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Lightwave RF

Lane departure warning systems in cars. Contactless payment in the supermarket: Innovative and networked technology is moving into all areas of life to make life easier and more efficient - including at home in the form of a smart home. But there are many variations.

In smart homes, for example, lights can be switched on and off from anywhere using an app and the heating system thinks about when to regulate the temperature up or down. Smart homes are not always smart homes.

There are large solutions that are integrated into the entire home electronics system, but also fragmentary uses in which only individual parts of the household are digitized. In order to use the potential of the technology without completely reinstalling the existing electronics, a middle ground is recommended, as John Shermer, an expert at Lightwave , explains. "Our solution offers real added value across Britain and Europe because it can also be seamlessly integrated into old buildings."

"Retrofitting" with smart home functions in existing houses that were built before the digital age is therefore possible. However, a decisive factor for the acceptance of such systems is simple installation and usability. In the “plug & play” age, in which consumers are used to doing everything via smartphone, smart home devices such as smart sockets and light switches must be easy to install and control. Only a comprehensive solution can make power consumption more efficient or create a pleasant living atmosphere through networked lighting. Systems based on wireless connections represent a good compromise between networking and installation effort. Only the connection of smart devices enables their optimal use.

The progress of the Internet of Things (IoT) is supporting the everywhere noticeable increase in usage acceptance for the smart home. Analog objects are increasingly being equipped with a digital component in order to optimize their use for the user. In addition to traffic control systems and freight containers, this development also affects sockets and lighting in the living room. Smart homes can help to make modernized old buildings economical, sustainable, energy-efficient, comfortable and long-term usable in addition to new buildings, informs the consumer centre, for example. Nevertheless, according to Splendid Research, only 12 percent of users use solutions that are subject to a system logic.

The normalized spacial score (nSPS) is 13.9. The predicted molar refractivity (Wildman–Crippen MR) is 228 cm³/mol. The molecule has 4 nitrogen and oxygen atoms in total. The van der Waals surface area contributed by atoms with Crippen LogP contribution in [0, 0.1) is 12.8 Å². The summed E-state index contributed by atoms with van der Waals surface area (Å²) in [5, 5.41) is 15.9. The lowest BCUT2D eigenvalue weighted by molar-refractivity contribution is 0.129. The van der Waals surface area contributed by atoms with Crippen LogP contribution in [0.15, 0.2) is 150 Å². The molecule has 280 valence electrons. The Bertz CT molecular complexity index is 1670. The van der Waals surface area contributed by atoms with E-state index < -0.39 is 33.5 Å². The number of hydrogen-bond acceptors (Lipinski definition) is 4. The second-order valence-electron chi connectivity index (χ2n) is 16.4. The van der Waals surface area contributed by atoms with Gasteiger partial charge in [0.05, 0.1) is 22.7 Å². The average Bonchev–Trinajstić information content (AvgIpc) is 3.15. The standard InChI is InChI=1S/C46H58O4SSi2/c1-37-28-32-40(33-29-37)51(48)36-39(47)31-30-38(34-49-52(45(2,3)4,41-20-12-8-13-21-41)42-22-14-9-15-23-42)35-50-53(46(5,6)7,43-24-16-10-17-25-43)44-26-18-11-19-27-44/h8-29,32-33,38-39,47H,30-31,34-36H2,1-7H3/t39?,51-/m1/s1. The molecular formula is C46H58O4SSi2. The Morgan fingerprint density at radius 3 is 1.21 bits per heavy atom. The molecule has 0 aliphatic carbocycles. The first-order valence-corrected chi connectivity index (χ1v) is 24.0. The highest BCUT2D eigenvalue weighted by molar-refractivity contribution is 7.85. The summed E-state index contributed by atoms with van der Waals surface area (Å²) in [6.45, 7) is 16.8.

Recently, consumers have also been able to use the solutions from the British smart home manufacturer Lightwave - now also available via Tink and Amazon.

Lightwave's range includes intelligent sockets and light switches that consumers can control and operate centrally, easily and conveniently via app, Apple Homekit, Google Home or Amazon's Alexa. Networking takes place centrally via the Link Plus Hub, which communicates directly with the sockets and dimmers. An additional investment in expensive, networked light sources is not necessary. There are attractive starter kits to get started with the Lightwave system:

The combined Lighting & Power Starter Kit includes the Link Plus Hub, a Smart Dimmer and a Smart Socket outlet and has a recommended retail price of £229.99 available on Amazon.

At the start of the collaboration with Tink, the Lighting & Power Starter Kit is available in a special bundle together with the smart Google Home Mini speaker at no additional cost. Tink also gives discounts on selected bundles with Lightwave Starter Kits and the Google Nest Hub. Lightwave has a pioneering smart home system that leaves the conventional operation of the lighting system untouched and enables many intelligent functions.

Lightwave products are extremely easy to install and use the existing wiring in the house, which reduces installation costs and time to a minimum, but the solution is still seamlessly integrated. The communication between the Link Plus Hub and the dimmers or sockets is based on the RF standard, which, thanks to the frequency used, offers more range and greater immunity to interference than Bluetooth or WLAN-based smart home solutions and transmits signals even through solid walls.

Smart homes are not always smart homes

Complete smart home systems are only included in new houses, if at all, since fully integrated solutions must be considered when building a house. However, this is awfully expensive and therefore unaffordable for many. There are options for retrofitting older houses, but a tablet and a smart light bulb do not make a complete smart home. In such a system there are not only so-called actuators, i.e. end devices that are controlled by input devices such as smartphones, tablets or even touch displays integrated in the house.